Tyres became the focal issue for teams and drivers, following an interesting second practice session in Montreal.
Drivers experienced extreme graining when they ran Bridgestone’s super-soft option tyre, most notably on the rears. This sparked widespread frustration amongst the pack, especially from McLaren’s drivers who had ran strongly in the first session – only to find themselves fall down the order in the afternoon.
“I’m not happy with how this afternoon went – I think today in general the track has just been incredibly difficult to drive,” Lewis Hamilton told reporters, “It’s very difficult to switch the tyres on, to get heat into the tyres, and it’s just like being on an ice rink out there. It’s so slippery.
“It’s a huge difference to how it was when I was here before. We had great grip [back then], the track got better and better, but we were struggling [today] for sure.
“We’re not pulling away down the straights, we have quite a lot of bottoming. There are areas we can improve on, we just have to do a big debrief now and figure out where we want to go with the car tomorrow.
“But it’s a bit of an unknown, because we tried a few things and the car was just as bad, if not worse.”
He added: “On the option tyre it’s unbelievable. With the graining I had on the option tyre, I had to come in.
“But I think a lot of people had the same experience, except perhaps the Red Bulls, so it’s going to be an interesting one.
“I don’t think you’ll be seeing a long first stint on the option tyre, that’s for sure.”
The 25-year-old’s comments were echoed by team-mate Jenson Button.
“I don’t know, we need to find out, because we were competitive this morning, maybe running less fuel than most people, but,” Button said of his problems in the second session. “This afternoon I struggled with the balance a little bit, instability under braking.”
“Then on the long runs it was a little bit emotional out there. The tyres aren’t lasting very long. I ran with the Option tyre at the end with heavy fuel and it grained so much I came in, put the primes and went two or three seconds quicker than the other cars, which were running Option.
“Still, I started graining as well. We’ve got a few tyre issues, everyone is struggling with the same thing, so I think it will be a pretty interesting race to see what happens with strategies.”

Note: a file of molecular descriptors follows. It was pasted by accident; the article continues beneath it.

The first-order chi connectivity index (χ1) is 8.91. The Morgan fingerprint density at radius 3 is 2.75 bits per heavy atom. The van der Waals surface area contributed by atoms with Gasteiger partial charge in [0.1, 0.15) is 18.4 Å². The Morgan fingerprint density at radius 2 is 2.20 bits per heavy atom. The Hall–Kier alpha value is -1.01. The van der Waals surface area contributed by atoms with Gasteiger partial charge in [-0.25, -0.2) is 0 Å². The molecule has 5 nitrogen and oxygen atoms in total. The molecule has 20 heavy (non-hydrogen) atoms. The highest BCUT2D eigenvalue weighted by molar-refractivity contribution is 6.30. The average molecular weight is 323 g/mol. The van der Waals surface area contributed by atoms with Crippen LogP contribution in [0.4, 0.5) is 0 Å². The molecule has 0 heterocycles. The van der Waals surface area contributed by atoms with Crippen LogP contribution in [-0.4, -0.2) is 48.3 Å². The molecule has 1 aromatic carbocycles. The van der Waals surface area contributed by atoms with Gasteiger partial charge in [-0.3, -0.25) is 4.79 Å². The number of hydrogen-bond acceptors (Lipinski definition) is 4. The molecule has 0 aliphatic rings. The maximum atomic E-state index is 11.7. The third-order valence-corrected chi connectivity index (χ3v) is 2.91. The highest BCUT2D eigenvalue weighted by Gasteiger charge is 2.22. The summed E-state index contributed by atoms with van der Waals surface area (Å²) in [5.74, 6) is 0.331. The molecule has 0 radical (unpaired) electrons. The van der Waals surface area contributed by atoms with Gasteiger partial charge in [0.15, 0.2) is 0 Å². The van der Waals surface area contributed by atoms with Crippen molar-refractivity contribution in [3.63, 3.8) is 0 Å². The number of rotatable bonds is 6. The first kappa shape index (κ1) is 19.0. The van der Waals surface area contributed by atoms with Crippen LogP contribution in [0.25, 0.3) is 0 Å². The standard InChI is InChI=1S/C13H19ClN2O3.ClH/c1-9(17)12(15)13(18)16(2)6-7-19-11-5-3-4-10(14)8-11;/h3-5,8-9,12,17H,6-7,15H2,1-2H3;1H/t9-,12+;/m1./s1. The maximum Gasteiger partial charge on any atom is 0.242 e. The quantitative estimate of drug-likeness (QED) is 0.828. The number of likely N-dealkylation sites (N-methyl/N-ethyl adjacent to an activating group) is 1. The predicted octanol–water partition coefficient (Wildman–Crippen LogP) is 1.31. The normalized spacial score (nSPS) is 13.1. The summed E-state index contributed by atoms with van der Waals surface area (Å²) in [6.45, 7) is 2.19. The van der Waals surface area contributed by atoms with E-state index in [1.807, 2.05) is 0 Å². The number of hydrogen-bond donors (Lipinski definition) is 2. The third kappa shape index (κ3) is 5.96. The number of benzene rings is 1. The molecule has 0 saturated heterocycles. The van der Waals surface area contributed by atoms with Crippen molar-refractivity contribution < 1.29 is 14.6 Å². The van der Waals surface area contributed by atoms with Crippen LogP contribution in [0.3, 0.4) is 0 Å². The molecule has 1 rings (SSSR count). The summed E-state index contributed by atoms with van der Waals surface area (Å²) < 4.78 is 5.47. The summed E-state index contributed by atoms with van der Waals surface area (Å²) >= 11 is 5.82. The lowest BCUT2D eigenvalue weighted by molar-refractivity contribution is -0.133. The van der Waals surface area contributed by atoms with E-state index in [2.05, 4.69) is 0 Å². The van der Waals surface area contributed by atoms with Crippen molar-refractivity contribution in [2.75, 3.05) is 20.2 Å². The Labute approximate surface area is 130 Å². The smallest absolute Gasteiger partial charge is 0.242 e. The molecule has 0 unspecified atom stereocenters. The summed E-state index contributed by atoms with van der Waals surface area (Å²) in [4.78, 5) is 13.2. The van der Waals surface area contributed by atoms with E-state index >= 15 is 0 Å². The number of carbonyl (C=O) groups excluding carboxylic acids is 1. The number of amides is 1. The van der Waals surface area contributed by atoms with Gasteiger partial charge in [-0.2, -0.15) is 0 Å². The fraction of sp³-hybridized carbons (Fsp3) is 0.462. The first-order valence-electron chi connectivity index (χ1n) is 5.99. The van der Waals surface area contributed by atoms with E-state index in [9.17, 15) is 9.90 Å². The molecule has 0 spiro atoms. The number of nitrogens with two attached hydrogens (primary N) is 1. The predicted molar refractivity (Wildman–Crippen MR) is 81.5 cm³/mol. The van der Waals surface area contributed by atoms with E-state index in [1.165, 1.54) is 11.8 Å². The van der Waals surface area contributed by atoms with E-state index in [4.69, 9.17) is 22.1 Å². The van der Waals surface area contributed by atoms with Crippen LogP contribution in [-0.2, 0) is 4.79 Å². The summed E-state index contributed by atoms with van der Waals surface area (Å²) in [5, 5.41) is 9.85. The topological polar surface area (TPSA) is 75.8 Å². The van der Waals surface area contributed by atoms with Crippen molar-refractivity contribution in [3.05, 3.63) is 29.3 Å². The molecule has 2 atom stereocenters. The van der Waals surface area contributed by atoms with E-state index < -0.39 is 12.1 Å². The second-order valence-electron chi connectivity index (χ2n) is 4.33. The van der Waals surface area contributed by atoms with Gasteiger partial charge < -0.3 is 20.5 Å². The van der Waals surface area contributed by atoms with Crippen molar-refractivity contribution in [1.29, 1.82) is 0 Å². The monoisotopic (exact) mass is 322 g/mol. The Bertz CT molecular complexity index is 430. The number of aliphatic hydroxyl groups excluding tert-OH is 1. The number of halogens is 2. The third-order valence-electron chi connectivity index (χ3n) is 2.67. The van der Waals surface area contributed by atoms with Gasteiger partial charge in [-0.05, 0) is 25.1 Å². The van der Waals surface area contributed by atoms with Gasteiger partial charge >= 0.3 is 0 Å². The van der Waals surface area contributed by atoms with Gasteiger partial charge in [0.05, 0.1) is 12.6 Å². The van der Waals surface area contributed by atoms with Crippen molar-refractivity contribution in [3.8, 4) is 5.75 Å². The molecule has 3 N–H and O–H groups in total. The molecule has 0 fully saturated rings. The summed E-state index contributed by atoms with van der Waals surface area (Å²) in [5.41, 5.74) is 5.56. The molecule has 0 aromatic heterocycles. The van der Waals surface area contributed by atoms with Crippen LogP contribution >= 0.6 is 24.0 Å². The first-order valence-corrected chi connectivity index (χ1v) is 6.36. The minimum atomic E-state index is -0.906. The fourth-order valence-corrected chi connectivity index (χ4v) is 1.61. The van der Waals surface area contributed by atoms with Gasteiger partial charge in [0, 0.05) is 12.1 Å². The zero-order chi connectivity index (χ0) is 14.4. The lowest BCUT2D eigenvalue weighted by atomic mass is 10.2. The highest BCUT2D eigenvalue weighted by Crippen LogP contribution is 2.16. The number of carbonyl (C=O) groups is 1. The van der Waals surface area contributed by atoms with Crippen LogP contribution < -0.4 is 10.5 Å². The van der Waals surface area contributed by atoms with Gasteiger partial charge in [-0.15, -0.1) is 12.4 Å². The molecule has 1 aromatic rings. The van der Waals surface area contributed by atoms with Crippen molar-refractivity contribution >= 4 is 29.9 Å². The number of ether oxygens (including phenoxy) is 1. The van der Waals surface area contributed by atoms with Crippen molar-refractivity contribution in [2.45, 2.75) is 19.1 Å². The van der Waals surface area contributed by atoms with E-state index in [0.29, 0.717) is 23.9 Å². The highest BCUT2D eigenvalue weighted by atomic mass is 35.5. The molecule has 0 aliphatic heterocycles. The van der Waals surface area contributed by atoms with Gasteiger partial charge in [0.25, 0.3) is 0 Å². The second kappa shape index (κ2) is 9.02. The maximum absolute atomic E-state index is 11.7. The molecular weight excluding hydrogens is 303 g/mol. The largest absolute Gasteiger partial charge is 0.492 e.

However, the British driver did concede that tyres were not the only issue that he had to contend, and that his car may have been carrying too much downforce.
“I actually lost grip this afternoon, so I’m guessing most people did go the other away. It’s strange how I lost grip in the afternoon when there’s a lot more rubber down, but we’ll get to the bottom of that for sure.”
“We think possibly we were a little bit too quick. Looking at our consistency we are struggling a little bit, so maybe we are not running enough downforce. But there’s a lot of info we got from today.
“This morning was good and this afternoon wasn’t so good so we have to work on that.”
The Circuit Gilles Villeneuve sits in a unique position in comparison with many other circuits on the Formula One calendar. As well as being unused for most of the year, the surface is often exposed to harsh conditions as Montreal is subjected to cold winters.
Even though the circuit was resurfaced ahead of this year’s event, a mixture of the issues asforementioned meant that teams were presented with a track surface with very little grip. As a result, drivers were forced to wait for the track to rubber in before adequate grip could be found.
However, it would now appear that this process is taking longer than expected.
“The dirty track surface here and the cooler than usual temperatures meant that graining was today’s talking point.” Bridgestone’s Director of Motorsport Tyre Development, Hirohide Hamashima explained in his companies post-practice press release. “The tyres were not able to work to their full potential due to not reaching their best operating temperature.
“This meant the tyres were sliding, causing transverse graining on front tyres from braking and transverse graining on the rears from traction demands. We expect that the track surface will continue to improve with more rubber laid, and the graining will diminish.